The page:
The main advice of Debugging Teams is a simple idea of practicing HRT (Humility, Respect and Trust). It permeates the whole book as a effective acronym to remember during your team leadership work. The rest of practical advices in the book include how to manage conflict, how to make a strong team ethos, how to navigate the organizational hierarchies and so on.

Debugging Teams, in essence, is a great update to an already great book. I’d rate it with 5 stars, wholeheartedly.

exercises for programmers cover pageexercises for programmers cover page

The second book is even smaller, but equally useful. It is called “Exercises for Programmers” by Brian P. Hogan, published under the umbrella of Pragmatic Programmers brand. With the subtitle of “57 challenges to develop your coding skills”, it is an exercise book that begins with “Hello, world” challenges and ends with complete small projects such as to-do lists or URL shorteners.

I use it now to send bi-weekly code challenges to my team. We then sit together to do a joint code review of each individual solution, in order to learn from it how to improve the code legibility and mantainability. It is equally suitable to use it as a source for code katas, test-driven development (TDD) assignments or self-study challenges when learning a new programming language.

My review of the “Exercises for Programmers” is 4 out of 5, just because many programs are very simplistic and also because several examples in it are maybe too US-centric (use of imperial units and USA-specific jargon) for a universally applicable book. Having said that, it is also a must-have if you want to challenge your (or your team’s) programming skills.


Talking about Claims and Claim Providers at ESPC15 in Stockholm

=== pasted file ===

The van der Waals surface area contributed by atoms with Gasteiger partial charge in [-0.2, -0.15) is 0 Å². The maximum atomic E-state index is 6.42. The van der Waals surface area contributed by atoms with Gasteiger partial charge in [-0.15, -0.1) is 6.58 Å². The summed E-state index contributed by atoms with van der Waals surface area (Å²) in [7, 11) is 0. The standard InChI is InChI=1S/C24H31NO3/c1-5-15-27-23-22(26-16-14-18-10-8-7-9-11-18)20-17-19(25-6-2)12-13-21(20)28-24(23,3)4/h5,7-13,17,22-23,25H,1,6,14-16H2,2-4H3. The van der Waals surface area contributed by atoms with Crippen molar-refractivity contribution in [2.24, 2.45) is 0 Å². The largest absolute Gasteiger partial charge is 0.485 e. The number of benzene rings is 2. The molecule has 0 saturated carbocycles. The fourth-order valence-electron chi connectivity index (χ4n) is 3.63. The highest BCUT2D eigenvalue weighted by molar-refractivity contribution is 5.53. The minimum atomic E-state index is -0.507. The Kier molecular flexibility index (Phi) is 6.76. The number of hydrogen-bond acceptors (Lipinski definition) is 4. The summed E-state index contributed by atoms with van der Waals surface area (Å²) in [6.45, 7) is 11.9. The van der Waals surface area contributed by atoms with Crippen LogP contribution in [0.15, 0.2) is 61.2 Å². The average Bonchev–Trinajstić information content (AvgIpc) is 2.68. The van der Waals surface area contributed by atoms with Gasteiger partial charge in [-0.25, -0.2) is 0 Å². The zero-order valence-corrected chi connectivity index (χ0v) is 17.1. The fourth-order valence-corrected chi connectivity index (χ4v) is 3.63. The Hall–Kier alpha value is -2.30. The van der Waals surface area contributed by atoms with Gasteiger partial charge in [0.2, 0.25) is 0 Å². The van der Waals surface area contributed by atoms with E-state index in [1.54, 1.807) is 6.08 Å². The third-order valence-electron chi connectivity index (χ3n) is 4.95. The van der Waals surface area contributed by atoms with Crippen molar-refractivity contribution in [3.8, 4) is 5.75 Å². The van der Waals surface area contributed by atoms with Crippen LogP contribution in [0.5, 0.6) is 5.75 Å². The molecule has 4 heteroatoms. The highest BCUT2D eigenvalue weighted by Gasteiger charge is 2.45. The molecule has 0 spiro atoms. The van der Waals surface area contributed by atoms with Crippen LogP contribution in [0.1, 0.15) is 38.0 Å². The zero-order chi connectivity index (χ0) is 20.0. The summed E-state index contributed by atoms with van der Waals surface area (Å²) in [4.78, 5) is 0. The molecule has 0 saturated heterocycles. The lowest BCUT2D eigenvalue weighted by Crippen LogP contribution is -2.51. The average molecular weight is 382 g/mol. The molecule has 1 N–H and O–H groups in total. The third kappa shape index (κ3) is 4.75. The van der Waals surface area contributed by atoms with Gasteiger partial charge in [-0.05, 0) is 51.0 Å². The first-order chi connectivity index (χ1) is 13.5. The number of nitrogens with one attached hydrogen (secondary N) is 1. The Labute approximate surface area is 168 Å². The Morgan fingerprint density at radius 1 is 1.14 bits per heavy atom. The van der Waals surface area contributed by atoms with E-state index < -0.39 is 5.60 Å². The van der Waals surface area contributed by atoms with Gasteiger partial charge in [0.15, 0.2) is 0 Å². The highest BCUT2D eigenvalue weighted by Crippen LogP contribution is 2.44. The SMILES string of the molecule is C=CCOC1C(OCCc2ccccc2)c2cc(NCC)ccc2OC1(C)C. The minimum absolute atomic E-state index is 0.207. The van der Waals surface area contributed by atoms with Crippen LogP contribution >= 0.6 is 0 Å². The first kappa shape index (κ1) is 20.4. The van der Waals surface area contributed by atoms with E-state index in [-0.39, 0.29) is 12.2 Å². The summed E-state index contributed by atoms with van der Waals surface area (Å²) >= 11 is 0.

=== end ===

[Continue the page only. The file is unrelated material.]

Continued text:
Last week I was in Stockholm for the annual European SharePoint Conference 2015. A little bit tired after being in USA for MVP Summit the previous week, but happy to meet my dear SharePointers and get to know some new ones.

Me at ESPC15
Me at ESPC15

My talk was about “Extending Authentication and Authorization”. I talked about claims, the underpinning of all thinks AuthN and AuthZ in SharePoint 2013. My demo was a custom claims provider that exposed dummy claims in People Picker that were used to protect confidential document from normal users.

I also demoed the federated authentication with SharePoint and ADFS.

My Session announced at ESPC15
My Session announced at ESPC15

You can find my slides on the ESPC15 website or on SlideShare. The demo claims provider code is also available on my OneDrive.

Special thanks to Spencer Harbar for coming with the claims as boarding pass analogy in the first place. It’s a great explanation tool.

Learn Building Highly Scalable Applications in Azure

In the first half of this year I’ve been busy producing a new course for Pluralsight, called “Building Highly Scalable Web Applications in Azure”. It is a course about making a normal web applications scalable to thousands and millions of users.

In my opinion, the majority of the development tutorials that show you how to make a web application do just that: they show you how to make a demo application. This demo application isn’t supposed to be production-ready nor should support high user loads. But, what happens when you need a scalable application? This is the missing piece I thought I could provide with my course.

Slide from my Pluralsight course

The course takes a simple web application named Ticketer, a simple-but-complete event and ticketing MVC 5 application, and refactors it into a scalable, redundant version of itself using a variety of techniques such as storage locking removal, caching, asynchronous calls or non-relational data storage.

In the following clip you can see the load test of the application before and after the scalability improvements.

Questions? Leave a comment and I’ll do my best to answer it.